"The groundwork of all happiness is health." - Leigh Hunt

Can sterilization increase the danger of prostate cancer?

I'm excited about getting a vasectomy, but a friend says it might increase the danger of prostate cancer. Is it true?

Kevin R. Loughlin, MD, MBA, director of urologic research at Brigham and Women's Hospital, says:

In fact, many studies since 1993 have failed to search out a link between vasectomy and prostate cancer, and scientists have been unable to discover a biological reason why vasectomy may increase a person's risk of cancer. Is. Currently, most authorities, including the National Cancer Institute and the American Urological Association, agree that vasectomy doesn't increase the danger of prostate cancer.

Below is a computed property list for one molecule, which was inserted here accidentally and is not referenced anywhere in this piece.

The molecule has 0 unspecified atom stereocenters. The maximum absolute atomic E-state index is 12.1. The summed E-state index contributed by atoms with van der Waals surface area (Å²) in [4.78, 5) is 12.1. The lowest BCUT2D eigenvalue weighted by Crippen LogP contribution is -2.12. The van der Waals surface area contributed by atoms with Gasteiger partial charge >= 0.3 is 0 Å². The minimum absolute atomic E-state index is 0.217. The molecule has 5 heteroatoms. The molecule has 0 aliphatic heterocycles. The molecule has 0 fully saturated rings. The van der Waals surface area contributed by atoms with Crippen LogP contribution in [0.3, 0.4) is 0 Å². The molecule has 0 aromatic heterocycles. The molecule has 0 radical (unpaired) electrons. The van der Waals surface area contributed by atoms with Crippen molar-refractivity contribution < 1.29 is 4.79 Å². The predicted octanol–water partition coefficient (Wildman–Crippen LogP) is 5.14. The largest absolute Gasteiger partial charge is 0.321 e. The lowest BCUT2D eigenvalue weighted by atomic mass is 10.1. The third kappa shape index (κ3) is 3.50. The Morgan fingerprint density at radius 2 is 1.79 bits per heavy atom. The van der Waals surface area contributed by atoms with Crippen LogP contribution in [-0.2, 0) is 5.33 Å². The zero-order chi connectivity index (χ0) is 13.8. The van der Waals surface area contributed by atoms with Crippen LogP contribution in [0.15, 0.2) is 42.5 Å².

You should still consider your options. A sterilization is not going to make you capable of father children (see example below). Although vasectomy could be reversed, the procedure is pricey and never at all times successful in restoring fertility. If you have got even the slightest doubt about eliminating your probabilities of becoming a father in the longer term, I might encourage you to stop the sterilization and use one other type of contraception.

A sterilization

During a vasectomy, a health care provider will cut the vas deferens, the tube that carries semen from the epididymis to the seminal vesicles, through a small incision within the scrotum. It prevents sperm from entering the semen and prevents pregnancy. The testicles proceed to provide sperm, however the sperm is absorbed by the body. Semen remains to be ejaculate, but it surely doesn't contain sperm.

Originally published in June 2009; Last reviewed on April 7, 2011.